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'Breeder’s licence' a path to poorer society

By Gregory Melleuish - posted Friday, 16 January 2015

There was a long history in the West since the end of the 19th century of a desire to sterilise what were described as the ''unfit''. It was part of a popular movement which was based on the idea of eugenics, or the use of science to ''improve the race''.

Of course eugenics was discredited by the lengths to which it was taken in Nazi Germany, which sought to exterminate all those who were deemed unfit. But it is forgotten that eugenics was originally a doctrine of the Left who believed in what might be described as a perversion of liberalism, the idea that ''progress'' would lead to the creation of ''better people''. It was popular in many Western countries, many of which practised sterilisation of the unfit in the first part of the 20th century.

Strangely enough eugenics was not simply a secular movement. There were many liberal Protestants who were avid eugenicists, such Samuel Angus in Australia. Movements to sterilise the unfit largely occurred in countries where Protestantism was dominant.


The problem with eugenics, both then and now, is that it presumes that the state is the best judge of who is fit to breed. The flip side of this desire to control the breeding of the lower orders was to ensure that educated women had children.

Playing with the idea that the state should determine who should, and should not, have children is a dangerous idea, even if, as Gary Johns suggests, the means to be used are contraception rather than sterilisation.

In fact, the whole idea that ''it is not a human right to raise a family at someone else's expense'', if applied would lead to the end of a whole range of measures designed to assist women who have children, ranging from maternity leave to subsidised childcare.

What is really meant is that women of a certain type should not have the right to raise a family at someone else's expense while those who are judged suitable should be supported by the state. The key factor dividing them into two groups is the receipt of government benefits.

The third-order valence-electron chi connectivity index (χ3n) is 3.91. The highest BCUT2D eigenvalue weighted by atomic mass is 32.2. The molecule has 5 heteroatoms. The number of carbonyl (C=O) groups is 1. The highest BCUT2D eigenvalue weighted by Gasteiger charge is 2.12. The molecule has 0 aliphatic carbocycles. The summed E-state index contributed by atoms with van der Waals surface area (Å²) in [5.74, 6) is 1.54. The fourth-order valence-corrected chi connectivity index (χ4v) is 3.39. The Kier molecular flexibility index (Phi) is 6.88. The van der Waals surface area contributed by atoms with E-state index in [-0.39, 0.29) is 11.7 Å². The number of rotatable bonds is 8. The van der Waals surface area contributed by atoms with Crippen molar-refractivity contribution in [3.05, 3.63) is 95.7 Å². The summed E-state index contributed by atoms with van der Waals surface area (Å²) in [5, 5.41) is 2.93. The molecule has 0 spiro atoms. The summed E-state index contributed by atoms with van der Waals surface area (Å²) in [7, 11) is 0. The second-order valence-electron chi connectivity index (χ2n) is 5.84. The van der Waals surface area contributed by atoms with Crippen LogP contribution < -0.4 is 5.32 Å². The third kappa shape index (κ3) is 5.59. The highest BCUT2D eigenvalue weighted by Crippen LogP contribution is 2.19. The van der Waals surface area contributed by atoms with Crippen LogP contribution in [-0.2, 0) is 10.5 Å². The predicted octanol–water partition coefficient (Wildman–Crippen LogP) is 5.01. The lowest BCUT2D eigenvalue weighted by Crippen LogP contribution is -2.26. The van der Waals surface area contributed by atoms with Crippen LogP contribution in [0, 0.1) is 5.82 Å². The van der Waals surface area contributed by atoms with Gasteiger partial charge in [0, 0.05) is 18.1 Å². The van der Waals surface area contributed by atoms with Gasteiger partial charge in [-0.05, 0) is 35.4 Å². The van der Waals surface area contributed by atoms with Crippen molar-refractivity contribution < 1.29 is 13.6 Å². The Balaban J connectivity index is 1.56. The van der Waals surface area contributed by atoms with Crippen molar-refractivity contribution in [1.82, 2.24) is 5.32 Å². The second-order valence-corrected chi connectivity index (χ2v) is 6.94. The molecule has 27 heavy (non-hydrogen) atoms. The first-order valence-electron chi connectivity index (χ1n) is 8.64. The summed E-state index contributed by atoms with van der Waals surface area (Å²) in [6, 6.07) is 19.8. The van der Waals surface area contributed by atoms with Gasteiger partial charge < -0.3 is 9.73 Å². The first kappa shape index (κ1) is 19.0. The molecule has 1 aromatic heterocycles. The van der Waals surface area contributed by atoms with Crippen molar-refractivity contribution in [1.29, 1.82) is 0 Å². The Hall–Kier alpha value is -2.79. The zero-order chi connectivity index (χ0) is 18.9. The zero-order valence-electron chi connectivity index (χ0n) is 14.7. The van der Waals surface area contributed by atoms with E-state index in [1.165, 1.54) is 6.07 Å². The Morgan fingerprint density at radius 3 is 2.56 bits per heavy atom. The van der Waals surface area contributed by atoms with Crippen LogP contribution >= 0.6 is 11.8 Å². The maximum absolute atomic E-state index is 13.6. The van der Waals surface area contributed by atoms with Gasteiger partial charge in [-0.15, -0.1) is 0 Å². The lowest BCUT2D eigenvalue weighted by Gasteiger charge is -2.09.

But, one might ask, once the state has implemented that sort of rule what is to stop it declaring that other sorts of qualifications are required if one is to receive a ''breeder's licence''.

And why exactly would we, as Australians, want to do this?


The primary argument would seem to be that it will reduce the financial burden on the state by reducing the number of children. But surely there is more than this. Children produced by the ''wrong'' sort of women, we are told, are more likely to be unemployed, they have higher rates of mental illness, and to suffer alcoholism and drug dependence. They are not the sorts of people Australia really wants or needs.

It is almost as if we should cut out of the body politic those parts of it which are seen to be diseased and not worthy of belonging to it.

And shall we create a society which is more prosperous and full of a better class of person? I doubt it. What we will create is a more mean-spirited social order which places an even greater emphasis on utility and less on love. It cannot be emphasised too highly, that children have value in themselves, and are not just tools to be used in the cause of social engineering.

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This article was first published in The Australian.

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About the Author

Gregory Melleuish is associate professor of history and politics at University of Wollongong.

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